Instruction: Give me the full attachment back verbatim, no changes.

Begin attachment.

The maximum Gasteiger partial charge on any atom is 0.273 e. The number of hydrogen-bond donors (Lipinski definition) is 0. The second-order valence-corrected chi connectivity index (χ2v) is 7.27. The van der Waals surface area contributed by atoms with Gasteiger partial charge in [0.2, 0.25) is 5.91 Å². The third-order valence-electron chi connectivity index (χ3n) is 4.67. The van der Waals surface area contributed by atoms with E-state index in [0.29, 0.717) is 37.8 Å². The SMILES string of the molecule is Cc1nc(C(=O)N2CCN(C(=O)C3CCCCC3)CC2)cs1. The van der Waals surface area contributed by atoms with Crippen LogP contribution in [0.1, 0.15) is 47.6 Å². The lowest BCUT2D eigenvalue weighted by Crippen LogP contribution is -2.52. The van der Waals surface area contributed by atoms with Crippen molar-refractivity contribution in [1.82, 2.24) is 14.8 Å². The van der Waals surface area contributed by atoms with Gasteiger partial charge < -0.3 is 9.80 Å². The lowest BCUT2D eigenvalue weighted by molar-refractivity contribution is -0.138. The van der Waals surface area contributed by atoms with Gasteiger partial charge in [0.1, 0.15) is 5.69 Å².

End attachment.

The maximum Gasteiger partial charge on any atom is 0.273 e. The number of hydrogen-bond donors (Lipinski definition) is 0. The second-order valence-corrected chi connectivity index (χ2v) is 7.27. The van der Waals surface area contributed by atoms with Gasteiger partial charge in [0.2, 0.25) is 5.91 Å². The third-order valence-electron chi connectivity index (χ3n) is 4.67. The van der Waals surface area contributed by atoms with E-state index in [0.29, 0.717) is 37.8 Å². The SMILES string of the molecule is Cc1nc(C(=O)N2CCN(C(=O)C3CCCCC3)CC2)cs1. The van der Waals surface area contributed by atoms with Crippen LogP contribution in [0.1, 0.15) is 47.6 Å². The lowest BCUT2D eigenvalue weighted by Crippen LogP contribution is -2.52. The van der Waals surface area contributed by atoms with Crippen molar-refractivity contribution in [1.82, 2.24) is 14.8 Å². The van der Waals surface area contributed by atoms with Gasteiger partial charge < -0.3 is 9.80 Å². The lowest BCUT2D eigenvalue weighted by molar-refractivity contribution is -0.138. The van der Waals surface area contributed by atoms with Gasteiger partial charge in [0.1, 0.15) is 5.69 Å².